Many of you already know this information and have great skills and verve. Me? Well, I’m a born schmoozer. It’s in my blood.

Seriously though, let’s take a look at how staff in administrative support positions can network better.

Here are some suggestions.

1. Sales calls. If you have time, at least trade cards even if you are not interested in making a purchase. Instead, use this opportunity to introduce the sales rep to IAAP and the benefits of what an associate membership could do for them or their company.

2. Board Meetings: This is key! Be certain if you are setting up or helping to coordinate board meetings for your company or for a group that you volunteer for- say your college, get business cards and.. THEN get the contact info on their administrative support staff.

3. Get to know your Associate members in your chapter. Learn about their business. Send business their way. Be certain that they have YOUR contact information.

Here are some contacts that I have made an effort to distribute my card to– or even email just to establish some business relationship:
-Local Temporary Firms.. all of them.. but always respect that the associate members of your chapter/Division are first and foremost.
– Local business and trade magazines.
– Local sports teams- from the Professionals to the Minor Leaguers.. it doesn’t matter… Call the main number, and ask for the assistant to the President. Go from there.
– Local restaurants- the one you are always calling in reservations for your boss. Stop by and drop off your card to the manager– NOT during lunch of course.. Take a minute to discuss IAAP. How many members your chapter has…etc. They are always on the lookout for more catering/ event or regular business. Introducing yourself can rsometimes help out the next time they are overbooked.

4. Attend social functions! Of course, you can squeeze at least ONE of these into your year. By social function, I’m not talking your sister’s baby shower.. although that’s not a bad networking opportunity either. I mean, check out a group you’d like to volunteer for or have an interest in. Do they host a gala? Or, a fundraiser? Ever consider offering administrative support on your off time… just for day or two? Longaberger parties, Tupperware.. bring your business card to all of them. These connections matter.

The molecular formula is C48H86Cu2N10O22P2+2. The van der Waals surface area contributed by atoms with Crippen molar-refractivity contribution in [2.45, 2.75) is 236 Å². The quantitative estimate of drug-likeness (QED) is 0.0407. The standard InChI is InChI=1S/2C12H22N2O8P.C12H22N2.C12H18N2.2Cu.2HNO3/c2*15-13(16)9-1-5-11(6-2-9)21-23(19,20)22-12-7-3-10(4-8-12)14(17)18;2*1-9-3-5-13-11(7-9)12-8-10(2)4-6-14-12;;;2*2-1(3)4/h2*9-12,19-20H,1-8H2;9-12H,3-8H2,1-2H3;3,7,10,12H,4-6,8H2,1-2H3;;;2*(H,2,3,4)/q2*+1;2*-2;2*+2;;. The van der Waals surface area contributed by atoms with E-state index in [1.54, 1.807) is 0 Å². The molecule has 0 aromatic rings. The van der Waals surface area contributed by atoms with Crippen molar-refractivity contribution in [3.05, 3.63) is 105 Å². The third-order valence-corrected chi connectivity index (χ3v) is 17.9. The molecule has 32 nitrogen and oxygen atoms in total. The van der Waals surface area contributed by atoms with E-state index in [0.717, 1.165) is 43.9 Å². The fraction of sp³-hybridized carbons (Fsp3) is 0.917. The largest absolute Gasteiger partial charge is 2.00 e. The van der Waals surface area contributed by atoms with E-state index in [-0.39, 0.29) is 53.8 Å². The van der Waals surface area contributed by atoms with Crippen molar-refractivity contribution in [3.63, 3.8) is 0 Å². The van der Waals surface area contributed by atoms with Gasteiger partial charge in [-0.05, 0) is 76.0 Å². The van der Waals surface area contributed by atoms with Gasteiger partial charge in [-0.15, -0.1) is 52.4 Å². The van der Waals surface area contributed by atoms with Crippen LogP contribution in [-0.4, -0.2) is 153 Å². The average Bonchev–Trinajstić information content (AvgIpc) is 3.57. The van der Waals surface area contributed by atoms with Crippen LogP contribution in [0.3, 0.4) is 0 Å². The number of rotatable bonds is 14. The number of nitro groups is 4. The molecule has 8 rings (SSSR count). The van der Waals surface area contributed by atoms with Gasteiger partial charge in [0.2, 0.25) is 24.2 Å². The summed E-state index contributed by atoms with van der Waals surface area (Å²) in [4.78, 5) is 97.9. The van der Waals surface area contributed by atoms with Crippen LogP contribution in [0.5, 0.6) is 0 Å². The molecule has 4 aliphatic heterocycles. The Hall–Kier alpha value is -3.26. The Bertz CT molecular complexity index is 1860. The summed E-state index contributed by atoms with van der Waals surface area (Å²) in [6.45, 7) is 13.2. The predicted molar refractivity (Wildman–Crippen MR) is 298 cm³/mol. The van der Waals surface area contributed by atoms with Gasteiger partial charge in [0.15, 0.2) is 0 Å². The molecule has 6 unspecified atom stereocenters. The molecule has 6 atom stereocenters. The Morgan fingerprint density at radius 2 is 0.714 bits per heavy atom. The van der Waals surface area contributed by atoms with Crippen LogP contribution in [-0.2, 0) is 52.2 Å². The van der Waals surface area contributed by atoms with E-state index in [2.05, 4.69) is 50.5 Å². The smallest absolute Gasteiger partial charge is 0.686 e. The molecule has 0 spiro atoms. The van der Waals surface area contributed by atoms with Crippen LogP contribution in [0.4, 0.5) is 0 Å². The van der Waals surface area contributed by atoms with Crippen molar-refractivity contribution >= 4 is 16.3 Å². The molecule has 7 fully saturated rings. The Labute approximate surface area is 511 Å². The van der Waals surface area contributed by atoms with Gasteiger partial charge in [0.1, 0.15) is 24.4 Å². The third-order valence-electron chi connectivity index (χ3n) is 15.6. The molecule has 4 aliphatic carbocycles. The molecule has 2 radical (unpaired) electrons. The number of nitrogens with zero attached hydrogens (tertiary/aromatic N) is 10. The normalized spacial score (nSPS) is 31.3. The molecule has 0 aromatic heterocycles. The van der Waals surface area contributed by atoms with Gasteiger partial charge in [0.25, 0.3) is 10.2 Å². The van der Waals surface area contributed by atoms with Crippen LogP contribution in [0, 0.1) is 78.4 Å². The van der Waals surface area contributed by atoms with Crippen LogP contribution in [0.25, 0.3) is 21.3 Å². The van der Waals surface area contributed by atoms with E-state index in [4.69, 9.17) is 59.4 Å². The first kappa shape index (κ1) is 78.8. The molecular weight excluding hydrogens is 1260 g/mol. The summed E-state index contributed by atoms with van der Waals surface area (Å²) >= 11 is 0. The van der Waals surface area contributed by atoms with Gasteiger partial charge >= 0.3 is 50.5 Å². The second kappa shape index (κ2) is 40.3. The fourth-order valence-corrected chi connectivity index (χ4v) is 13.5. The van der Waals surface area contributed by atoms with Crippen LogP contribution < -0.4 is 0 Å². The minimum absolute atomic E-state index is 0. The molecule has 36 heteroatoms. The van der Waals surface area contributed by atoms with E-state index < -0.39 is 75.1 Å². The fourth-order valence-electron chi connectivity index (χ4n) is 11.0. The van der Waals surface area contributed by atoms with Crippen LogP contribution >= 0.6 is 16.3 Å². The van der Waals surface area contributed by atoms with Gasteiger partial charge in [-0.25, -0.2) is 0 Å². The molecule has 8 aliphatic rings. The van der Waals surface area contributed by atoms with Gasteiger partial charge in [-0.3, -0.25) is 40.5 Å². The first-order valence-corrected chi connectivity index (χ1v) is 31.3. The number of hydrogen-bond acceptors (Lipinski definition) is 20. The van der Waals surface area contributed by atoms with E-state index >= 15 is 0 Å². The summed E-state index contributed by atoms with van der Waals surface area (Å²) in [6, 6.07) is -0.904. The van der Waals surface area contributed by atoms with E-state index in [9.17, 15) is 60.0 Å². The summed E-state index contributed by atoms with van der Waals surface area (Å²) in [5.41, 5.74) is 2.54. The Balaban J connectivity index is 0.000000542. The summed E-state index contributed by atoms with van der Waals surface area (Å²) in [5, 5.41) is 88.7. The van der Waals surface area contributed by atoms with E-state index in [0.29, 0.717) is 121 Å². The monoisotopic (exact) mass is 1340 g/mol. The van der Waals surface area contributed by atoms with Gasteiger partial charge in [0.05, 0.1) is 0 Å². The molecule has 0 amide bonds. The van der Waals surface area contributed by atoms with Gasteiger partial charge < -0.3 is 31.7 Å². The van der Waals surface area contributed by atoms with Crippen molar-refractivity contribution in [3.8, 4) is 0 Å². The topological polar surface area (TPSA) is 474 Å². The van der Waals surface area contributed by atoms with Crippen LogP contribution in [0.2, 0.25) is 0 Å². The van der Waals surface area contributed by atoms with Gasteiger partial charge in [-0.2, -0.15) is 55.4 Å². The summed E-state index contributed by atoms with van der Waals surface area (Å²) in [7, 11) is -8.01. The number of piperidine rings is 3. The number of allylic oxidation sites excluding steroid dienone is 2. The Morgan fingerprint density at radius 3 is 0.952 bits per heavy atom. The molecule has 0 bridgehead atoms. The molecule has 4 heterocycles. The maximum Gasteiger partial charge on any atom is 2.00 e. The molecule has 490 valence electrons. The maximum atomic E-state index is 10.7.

Lastly, I have a favorite I want to share.
Local schools.

Every year, I take something to my daughter’s school for the admin staff on Administrative Professionals Day. I wear my IAAP Pins on my suit and I make a point of acknowledging them on APW day when their school principal is in view…if I can. I email each one of them and thank them from one admin to another. Believe me, coming from a peer.. it means more than you or I realize.

Please! What tips do you have for networking? If you send them.. I will post! I promise…. .

On a personal note: Ladies and folks who have ladies in their life that they care about deeply.. Please schedule a mammogram or encourage them to schedule one…

This year alone, I have three friends and two peers that have been diagnosed with Breast Cancer. It may be uncomfortable for a few minutes.. but it can be life saving. Thanks. kf.

Sheryl Crow’s Words of Wisdom

A quick note to readers and friends tonight..
As Sheryl Crow would say…”A change would do you good.”

So I’ve updated the blog a bit.. and changed the name to reflect a kinder PPN.. instead of being a Paid, Professional, Nag.. I’ve changed it to be a Paid, Professional, Nudge. For those of you who know Yiddish.. it’s spelled Noodge.. but it means to give a small push or shove to someone or something to get it going…

Isn’t that what we all do, each and every day? Keep ’em moving: the bosses, the documents etc..

Hope you like the changes.. AND the addition of the Capital Chapter logo.

Learning New Tricks